Sub-Saharan Africa is an increasingly attractive market for life insurers, as economies strengthen, incomes rise, and the population there moves to the region’s cities, a new survey by EY has found.
Zambia, Ghana and Kenya are particularly promising markets, offering the best cocktail of growth potential and relatively low risk.
The report, entitled Waves of change: revisited — insurance opportunities in Sub-Saharan Africa, surveyed 125 insurance executives and regulators in seven Anglophone nations: Ghana, Kenya, Malawi, Nigeria, Tanzania, Uganda, and Zambia.
Zambia emerged as the most attractive market overall, offering the best growth opportunities, and the second-least amount of risk. Ghana was the least risky of the seven nations, the survey found.
Nigeria, while offering the second biggest growth opportunities, was also seen as the riskiest market. Nigeria overtook South Africa in 2014 as the continent’s largest economy by gross domestic product, but its heavy dependence on oil exports puts it in a precarious position in the current environment of depressed prices.
“Significant population growth, rapidly rising incomes and the relatively low penetration of insurance products suggest great potential for both life and non-life products in Sub-Saharan Africa,” Steve Osei-Mensah, East and Central Africa financial services advisory leader at EY, said.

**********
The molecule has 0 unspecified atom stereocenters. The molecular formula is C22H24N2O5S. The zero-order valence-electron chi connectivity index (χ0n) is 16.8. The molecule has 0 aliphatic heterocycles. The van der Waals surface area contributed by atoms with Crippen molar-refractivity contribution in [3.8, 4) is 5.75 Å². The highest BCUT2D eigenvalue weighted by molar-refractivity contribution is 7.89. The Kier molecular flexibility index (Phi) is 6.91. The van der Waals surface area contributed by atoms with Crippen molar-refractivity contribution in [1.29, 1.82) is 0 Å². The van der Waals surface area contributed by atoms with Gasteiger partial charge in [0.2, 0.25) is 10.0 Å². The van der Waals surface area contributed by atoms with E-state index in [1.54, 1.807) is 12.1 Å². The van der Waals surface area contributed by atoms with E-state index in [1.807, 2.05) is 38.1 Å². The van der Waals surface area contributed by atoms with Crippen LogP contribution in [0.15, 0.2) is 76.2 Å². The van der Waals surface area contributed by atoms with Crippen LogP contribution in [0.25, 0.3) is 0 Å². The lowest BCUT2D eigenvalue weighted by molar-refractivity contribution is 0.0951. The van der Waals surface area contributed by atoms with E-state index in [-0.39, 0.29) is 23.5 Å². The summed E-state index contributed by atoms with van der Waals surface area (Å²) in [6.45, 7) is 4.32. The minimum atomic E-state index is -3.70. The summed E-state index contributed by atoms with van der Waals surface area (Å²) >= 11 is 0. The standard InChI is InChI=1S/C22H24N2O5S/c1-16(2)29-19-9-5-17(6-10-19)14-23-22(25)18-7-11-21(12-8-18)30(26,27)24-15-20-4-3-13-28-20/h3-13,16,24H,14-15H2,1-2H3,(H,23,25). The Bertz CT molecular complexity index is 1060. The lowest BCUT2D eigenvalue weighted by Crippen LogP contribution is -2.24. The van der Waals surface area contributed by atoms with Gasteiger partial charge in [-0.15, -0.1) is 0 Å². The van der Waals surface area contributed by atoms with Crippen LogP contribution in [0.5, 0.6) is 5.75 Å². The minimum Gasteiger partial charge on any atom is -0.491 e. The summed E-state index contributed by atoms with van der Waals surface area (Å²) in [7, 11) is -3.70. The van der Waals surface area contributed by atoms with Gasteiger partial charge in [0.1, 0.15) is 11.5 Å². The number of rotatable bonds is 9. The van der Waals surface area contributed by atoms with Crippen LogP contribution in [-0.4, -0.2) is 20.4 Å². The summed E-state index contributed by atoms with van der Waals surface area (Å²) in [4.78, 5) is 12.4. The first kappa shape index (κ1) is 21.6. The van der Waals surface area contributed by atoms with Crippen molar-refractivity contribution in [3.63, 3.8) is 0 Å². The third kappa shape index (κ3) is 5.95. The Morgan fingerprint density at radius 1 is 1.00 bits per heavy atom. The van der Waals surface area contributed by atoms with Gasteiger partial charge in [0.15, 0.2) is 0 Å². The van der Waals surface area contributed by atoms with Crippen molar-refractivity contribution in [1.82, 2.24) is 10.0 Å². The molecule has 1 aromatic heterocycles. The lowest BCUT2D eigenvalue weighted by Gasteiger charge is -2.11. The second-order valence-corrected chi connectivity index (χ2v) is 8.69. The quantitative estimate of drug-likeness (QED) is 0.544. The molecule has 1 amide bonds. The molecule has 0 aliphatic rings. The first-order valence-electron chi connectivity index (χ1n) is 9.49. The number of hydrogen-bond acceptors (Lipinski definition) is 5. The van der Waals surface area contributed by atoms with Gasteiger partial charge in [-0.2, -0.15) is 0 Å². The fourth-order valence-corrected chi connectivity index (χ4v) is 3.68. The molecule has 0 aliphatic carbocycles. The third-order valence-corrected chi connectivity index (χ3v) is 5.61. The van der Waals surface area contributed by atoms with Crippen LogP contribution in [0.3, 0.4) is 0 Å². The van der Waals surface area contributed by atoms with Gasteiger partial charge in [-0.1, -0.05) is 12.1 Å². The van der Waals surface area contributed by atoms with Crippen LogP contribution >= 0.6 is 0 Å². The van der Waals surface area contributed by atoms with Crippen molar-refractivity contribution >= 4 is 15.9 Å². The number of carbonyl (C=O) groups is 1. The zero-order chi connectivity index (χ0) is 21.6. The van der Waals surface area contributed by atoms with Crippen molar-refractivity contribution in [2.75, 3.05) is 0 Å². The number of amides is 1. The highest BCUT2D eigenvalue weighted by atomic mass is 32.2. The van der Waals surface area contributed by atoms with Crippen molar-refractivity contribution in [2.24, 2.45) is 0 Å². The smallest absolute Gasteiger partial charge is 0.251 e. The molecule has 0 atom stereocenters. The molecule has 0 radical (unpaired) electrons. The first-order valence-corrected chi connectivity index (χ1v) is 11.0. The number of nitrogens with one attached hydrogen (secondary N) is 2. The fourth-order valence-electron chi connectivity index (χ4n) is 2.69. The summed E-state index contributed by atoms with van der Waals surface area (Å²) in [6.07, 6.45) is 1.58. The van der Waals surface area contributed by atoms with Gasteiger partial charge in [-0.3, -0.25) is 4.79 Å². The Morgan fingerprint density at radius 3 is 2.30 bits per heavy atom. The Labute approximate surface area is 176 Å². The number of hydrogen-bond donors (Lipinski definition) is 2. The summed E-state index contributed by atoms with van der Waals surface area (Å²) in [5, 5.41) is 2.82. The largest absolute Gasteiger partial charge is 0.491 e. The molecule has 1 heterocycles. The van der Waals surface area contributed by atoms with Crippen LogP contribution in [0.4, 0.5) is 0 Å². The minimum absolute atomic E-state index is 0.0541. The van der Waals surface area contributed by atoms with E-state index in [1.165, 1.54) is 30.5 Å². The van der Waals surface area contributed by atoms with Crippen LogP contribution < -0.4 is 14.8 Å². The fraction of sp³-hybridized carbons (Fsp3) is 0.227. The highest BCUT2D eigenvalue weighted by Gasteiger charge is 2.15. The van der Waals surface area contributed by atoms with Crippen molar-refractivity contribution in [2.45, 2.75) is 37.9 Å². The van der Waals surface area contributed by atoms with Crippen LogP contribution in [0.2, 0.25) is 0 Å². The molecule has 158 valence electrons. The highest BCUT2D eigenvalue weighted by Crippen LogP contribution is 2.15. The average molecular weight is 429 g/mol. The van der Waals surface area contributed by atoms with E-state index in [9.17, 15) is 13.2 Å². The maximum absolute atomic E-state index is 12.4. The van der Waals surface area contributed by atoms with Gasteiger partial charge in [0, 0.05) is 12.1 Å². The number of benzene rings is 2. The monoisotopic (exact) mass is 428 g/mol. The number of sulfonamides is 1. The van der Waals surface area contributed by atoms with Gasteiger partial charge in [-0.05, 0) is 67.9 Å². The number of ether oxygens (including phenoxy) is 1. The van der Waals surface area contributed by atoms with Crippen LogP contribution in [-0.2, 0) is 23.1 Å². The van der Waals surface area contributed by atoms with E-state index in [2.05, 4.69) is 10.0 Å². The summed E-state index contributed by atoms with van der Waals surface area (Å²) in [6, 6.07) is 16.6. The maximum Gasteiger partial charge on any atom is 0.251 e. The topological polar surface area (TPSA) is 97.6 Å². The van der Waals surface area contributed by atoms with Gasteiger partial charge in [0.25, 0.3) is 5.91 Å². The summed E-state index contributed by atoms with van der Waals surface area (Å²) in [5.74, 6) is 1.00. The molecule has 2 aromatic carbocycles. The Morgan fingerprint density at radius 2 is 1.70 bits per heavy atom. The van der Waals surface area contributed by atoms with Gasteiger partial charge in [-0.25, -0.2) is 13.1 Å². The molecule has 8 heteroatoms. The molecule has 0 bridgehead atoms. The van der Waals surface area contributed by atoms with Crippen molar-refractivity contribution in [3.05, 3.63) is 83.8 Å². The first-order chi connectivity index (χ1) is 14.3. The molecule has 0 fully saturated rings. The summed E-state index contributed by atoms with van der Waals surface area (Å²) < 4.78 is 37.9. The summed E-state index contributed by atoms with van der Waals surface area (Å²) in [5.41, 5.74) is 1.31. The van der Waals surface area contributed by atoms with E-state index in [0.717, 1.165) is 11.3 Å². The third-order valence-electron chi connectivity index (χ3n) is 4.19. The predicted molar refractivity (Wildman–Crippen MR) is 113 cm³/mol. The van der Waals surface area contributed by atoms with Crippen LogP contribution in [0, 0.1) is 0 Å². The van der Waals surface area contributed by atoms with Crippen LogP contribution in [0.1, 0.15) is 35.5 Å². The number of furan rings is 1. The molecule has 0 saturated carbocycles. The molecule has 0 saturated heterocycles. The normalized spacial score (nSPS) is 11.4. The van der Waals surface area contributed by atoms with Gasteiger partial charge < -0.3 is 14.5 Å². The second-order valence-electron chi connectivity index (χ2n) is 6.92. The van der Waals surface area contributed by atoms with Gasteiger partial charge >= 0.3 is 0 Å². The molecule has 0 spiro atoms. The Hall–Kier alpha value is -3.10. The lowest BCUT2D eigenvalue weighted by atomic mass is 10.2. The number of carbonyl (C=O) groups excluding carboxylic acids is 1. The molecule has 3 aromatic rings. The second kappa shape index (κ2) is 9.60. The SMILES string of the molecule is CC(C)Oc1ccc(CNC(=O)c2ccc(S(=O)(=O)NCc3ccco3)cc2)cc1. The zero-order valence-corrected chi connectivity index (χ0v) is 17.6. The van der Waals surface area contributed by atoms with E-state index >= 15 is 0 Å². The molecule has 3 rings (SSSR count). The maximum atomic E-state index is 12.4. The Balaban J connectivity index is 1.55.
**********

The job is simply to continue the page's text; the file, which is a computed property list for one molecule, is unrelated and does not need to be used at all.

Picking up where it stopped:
“There are also openings for insurers to introduce innovations in motor insurance, end-to-end mobile insurance purchases, consumer education and fraud prevention.
“While insurers will need to address challenges involving talent, market volatility, regulation and technological capacity, among others, there are opportunities for growth in the region.”
Region’s urbanisation, youth cited
Urbanisation is a major factor in the improving market conditions, the report found. Zambia scored particularly well in this regard, as 40% of its population lives in cities.
Under-insurance is also a major issue. In Ghana, for example, only 10% of the population owns any kind of insurance.
Africa’s youthful population was also seen as an attractive feature for insurers considering entering its markets. The report found that the number of Africans joining the working-age population (ages 15 to 64) will exceed that of the rest of the world combined by 2035.
Distribution still ‘a challenge’
Respondents to the survey said increasing use of technology such as mobile phones will make it easier to distribute insurance products. But distribution remains a challenge, with 30% of respondents saying they struggle to find qualified agents.
To read more about the EY survey, click here.
EY is the current name for the London-based Big Four accountancy firm formerly known as Ernst & Young.